Hiding the boss as an inanimate wall feature who suddenly and unexpectedly animates as a pseudo-jumpscare does quite well to top off the haunted horror section on a high note, and is something that I’d expect the Remake to emulate. Aside from being a surprising and terrifying-looking face in a wall, Gi Nattak himself is a proper horror. He’s an undead giant floating in the air, and his torso the only part of him remaining with his spinal column visibly exposed. There’s also Gi Nattak’s depiction in Final Fantasy Mobius card artwork, which again – isn’t confirmed to be the direction that they’re going to go with in the Remake – but is something that gives a good sense of what they might be thinking about, since that game has been the exclusive location for seeing 3D assets from the Remake so far, and the design team would clearly be aware of it.

Not only that, but the Soul Fires he commands are capable of possessing characters, and immolating them in flame to injure the characters as well as heal themselves. Seeing your party member getting possessed and setting fire to themselves has far more potential to be deeply unsettling than it did in the original, especially after seeing how effort was put into portraying how Fire spells effect your comrades in Final Fantasy XV. Even small details like that can be used to great effect as a way to convey fear and horror that the original couldn’t.

The other part of this that’s touching, but also slightly frightening is Seto’s Fate. We know that upon turned to stone by the Gi Tribe’s poisoned weapons, he permanently stands guard over the area. However, it’s his tears that are both the most touching and simultaneously frightening. This suggests that petrification may not actually kill you in the Final Fantasy VII universe, but just render you unable to return to the Lifestream. It leaves you aware, even able to observe things in your surroundings, but never able to interact with them. Especially at a time where Bugenhagen admits to Nanaki that he thinks that Cloud & Co’s quest is a hopeless one that’s worth trying anyway, there’s a sense of hopelessness and tragedy here along with the horror.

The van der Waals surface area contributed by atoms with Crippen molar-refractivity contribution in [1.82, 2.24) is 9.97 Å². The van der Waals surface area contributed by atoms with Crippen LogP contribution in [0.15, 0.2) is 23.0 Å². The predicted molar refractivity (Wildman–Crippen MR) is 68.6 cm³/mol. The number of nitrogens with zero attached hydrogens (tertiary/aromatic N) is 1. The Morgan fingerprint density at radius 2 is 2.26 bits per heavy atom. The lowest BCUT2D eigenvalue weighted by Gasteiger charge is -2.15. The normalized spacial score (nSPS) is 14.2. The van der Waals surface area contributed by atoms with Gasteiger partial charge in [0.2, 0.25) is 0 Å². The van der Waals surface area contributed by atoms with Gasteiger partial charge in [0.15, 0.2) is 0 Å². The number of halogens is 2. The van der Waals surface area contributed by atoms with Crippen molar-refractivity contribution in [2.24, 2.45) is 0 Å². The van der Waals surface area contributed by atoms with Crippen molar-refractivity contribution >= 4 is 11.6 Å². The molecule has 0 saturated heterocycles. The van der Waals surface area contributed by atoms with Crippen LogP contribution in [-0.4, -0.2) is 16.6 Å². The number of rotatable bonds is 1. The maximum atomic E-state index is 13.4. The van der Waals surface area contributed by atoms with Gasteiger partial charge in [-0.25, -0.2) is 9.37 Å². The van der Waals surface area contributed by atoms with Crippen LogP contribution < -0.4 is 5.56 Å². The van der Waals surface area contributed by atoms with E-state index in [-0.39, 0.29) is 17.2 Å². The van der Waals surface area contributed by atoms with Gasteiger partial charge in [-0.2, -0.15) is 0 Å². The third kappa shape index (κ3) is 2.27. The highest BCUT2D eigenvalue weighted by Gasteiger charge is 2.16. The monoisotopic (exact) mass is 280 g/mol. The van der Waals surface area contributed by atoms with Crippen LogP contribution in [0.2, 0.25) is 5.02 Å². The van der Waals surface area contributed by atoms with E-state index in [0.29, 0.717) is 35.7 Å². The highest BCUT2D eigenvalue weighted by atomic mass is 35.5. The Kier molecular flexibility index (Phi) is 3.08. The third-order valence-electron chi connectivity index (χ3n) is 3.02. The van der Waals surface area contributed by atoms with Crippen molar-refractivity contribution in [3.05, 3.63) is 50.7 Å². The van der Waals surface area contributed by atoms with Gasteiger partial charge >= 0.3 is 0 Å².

While the thematic arc in the Train Graveyard starts with the sense of abandoned unease and the hopeless unspoken history of the slums, it leaves you with a sense of slight horror. The Gi Cave, however opens and builds up on its horror, but ends with a sense of hopelessness and tragedy pointed towards the future. It’s important for the Remake to make each location utilize similar elements of horror, but also to put them to use differently. Both of those scenarios play off of each other, but each of them also ties in to one of Hojo’s projects. That makes establishing the differences in tone and portrayal of their horror even more important to define clearly, as they’re likely to also influence connections to those sections as well.

From here on out though it only gets even more disturbing.

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2 comments

  1. Radigar
    #1 Radigar 10 May, 2018, 21:27

    First of all, thank you for the mention. *Clap* *Clap* *Clap* I’m glad that I was able to collaborate in some way in which these articles can be written. “The Potential Of:” editorials are amazing, the way you describe each detail is excellent.

    ¡Congratulations!

    Reply to this comment
    • X-SOLDIER
      X-SOLDIER Author 11 May, 2018, 01:40

      I’m really glad that you’ve been curating them, they’ve been a massive inspiration for writing these. I’m really glad you’ve been enjoying them!